Winner and losers in school tax relief

Share on Facebook Print Print
October 30, 2007

State lawmakers shifted funding from school aids to the school tax levy credit this year. So instead of school officials using state aid to reduce the local tax levy, the money is deducted directly from individuals’ property tax bills.

So it should make no difference in the end, right?


The state uses one formula to divide up school aid but a different formula for the levy credit. So the shift created winners and losers.

The school aid formula favors poorer districts, but the tax levy credit favors richer ones, said Helen Dicks, an aide to Sen. Judy Robson, D-Beloit.

Dicks said the governor proposed the funding shift as part of a compromise to end the Legislature’s budget impasse.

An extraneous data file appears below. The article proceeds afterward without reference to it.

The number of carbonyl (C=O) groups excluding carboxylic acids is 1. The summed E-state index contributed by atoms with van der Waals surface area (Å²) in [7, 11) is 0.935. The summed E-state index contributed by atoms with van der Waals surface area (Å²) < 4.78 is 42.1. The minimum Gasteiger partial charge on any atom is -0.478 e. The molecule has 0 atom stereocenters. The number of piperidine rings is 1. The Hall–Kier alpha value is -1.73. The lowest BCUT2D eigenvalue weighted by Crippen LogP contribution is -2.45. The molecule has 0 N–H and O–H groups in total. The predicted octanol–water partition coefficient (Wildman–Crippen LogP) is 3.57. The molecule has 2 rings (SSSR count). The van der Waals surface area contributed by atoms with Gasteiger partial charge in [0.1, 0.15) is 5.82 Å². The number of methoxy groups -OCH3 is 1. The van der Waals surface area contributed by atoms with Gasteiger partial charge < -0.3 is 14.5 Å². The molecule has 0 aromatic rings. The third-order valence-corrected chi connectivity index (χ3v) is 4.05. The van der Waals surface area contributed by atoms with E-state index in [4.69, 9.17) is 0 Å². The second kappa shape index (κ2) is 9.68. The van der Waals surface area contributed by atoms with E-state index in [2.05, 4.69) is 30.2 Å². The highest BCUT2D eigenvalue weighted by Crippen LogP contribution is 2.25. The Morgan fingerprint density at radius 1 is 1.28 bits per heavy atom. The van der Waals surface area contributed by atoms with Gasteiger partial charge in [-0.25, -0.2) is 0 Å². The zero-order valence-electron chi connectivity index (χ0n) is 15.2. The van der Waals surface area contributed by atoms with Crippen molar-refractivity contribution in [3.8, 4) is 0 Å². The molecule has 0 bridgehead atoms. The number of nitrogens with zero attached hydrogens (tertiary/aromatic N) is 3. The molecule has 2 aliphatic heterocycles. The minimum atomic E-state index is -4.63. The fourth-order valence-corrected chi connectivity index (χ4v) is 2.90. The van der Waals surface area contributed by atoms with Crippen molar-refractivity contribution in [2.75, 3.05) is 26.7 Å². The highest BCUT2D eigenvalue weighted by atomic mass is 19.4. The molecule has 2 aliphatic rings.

Janesville School Board member Tim Cullen said he heard that the shift helped get key votes to pass the budget in the Assembly.

Because the school levy credit favors richer districts, the Legislature also agreed to create a new levy credit for poorer districts starting in 2009 in a $75 million program called the First Dollar Credit, Dicks said.

But for this year, here’s a list of winners and losers. A minus sign indicates a district will get that much get less money under the school levy credit than it would have gotten under the school-aid formula.

District Gain/loss

Albany -$8,439

Beloit -$6,751

Beloit Turner -$475

Big Foot $180,718

Brodhead -$14,188

Cambridge $8,034

Delavan-Darien -$98,898

East Troy -$68,859

Edgerton -$31,430

Elkhorn -$71,861

Fontana $73,317

Fort Atkinson -$38,250

Genoa City -$4,926

Jefferson -$31,944

Johnson Creek -$12,312

Juda -$504

Lake Geneva -$78,909

Lake Geneva Badger $284,615

Lake Mills -$37,102

Traver Elementary $41,720

Reek Elementary $35,861

Milton -$63,596

Palmyra-Eagle Area -$21,434

Parkview -$7,185

Sharon $628

Walworth Elementary -$6,214

Whitewater -$36,480

Williams Bay $147, 116

Share on Facebook Print Print